Addiction: A chronic, relapsing disease characterized by compulsive drug seeking and use and by long-lasting changes in the brain.
Anesthetic: An agent that causes insensitivity to pain and is used for surgeries and other medical procedures.
Coca: The plant, Erythroxylon, from which cocaine is derived. Also refers to the leaves of this plant.
Crack: The slang term for a smokable form of cocaine.
Craving: A powerful, often uncontrollable, desire for drugs.
Dopamine: A brain chemical, classified as a neurotransmitter, found in regions of the brain that regulate movement, emotion, motivation, and pleasure.
Freebase: A solid, water-insoluble, and smokable form of cocaine that is produced when its hydrochloride salt form is processed with ammonia or sodium bicarbonate and water, then heated to remove the hydrochloride. (Also, see "crack.")
Frontal cortex: The front part of the brain involved with reasoning, planning, problem-solving, and other higher cognitive functions.
Gamma-aminobutyric acid (GABA): The main inhibitory neurotransmitter in the central nervous system. GABA provides the needed counterbalance to the actions of other systems, particularly the excitatory neurotransmitter glutamate.
Glutamate: An excitatory neurotransmitter found throughout the brain, that influences the reward system and is involved in learning and memory among other functions.
Hydrochloride salt: A powdered, water-soluble form of cocaine that can be injected or snorted.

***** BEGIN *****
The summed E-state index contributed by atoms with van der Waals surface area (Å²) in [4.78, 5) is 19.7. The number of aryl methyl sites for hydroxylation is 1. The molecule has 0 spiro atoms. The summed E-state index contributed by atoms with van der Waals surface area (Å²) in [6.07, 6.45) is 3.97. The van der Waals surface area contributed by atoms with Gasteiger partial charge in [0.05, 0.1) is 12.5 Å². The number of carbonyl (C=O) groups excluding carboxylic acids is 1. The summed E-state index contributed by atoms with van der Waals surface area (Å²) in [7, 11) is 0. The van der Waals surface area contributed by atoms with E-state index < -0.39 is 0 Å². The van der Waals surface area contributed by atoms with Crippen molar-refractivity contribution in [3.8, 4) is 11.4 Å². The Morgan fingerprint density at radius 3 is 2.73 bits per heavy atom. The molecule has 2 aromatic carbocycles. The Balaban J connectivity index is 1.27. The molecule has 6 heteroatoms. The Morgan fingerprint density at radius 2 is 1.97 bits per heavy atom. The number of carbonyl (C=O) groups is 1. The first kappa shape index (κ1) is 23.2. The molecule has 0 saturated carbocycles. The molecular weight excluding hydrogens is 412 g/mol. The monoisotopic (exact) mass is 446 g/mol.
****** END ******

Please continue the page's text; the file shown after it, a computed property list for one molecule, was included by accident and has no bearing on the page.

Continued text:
Neuron: A nerve cell.
Nucleus accumbens: A brain region involved in motivation and reward. Nearly all drugs of abuse directly or indirectly increase dopamine in the nucleus accumbens, contributing to their addictive properties.
Polydrug user: An individual who uses more than one drug.
Rush: A surge of pleasure (euphoria) that rapidly follows administration of some drugs.
Stimulant: A class of drugs that enhances the activity of monamines (such as dopamine) in the brain, increasing arousal, heart rate, blood pressure, and respiration, and decreasing appetite; includes some medications used to treat attention-deficit hyperactivity disorder (e.g., methylphenidate and amphetamines), as well as cocaine and methamphetamine.
Tolerance: A condition in which higher doses of a drug are required to produce the same effect achieved during initial use.
Vertigo: The sensation of dizziness.
This series of reports simplifies the science of research findings for the educated lay public, legislators, educational groups, and practitioners. The series reports on research findings of national interest.
Please note: After September 2013 all NIDA Research Reports will be offered online exclusively. Orders for printed hard copies must be received by August 15, 2013.
As a result of scientific research, we know that addiction is a disease that affects both brain and behavior.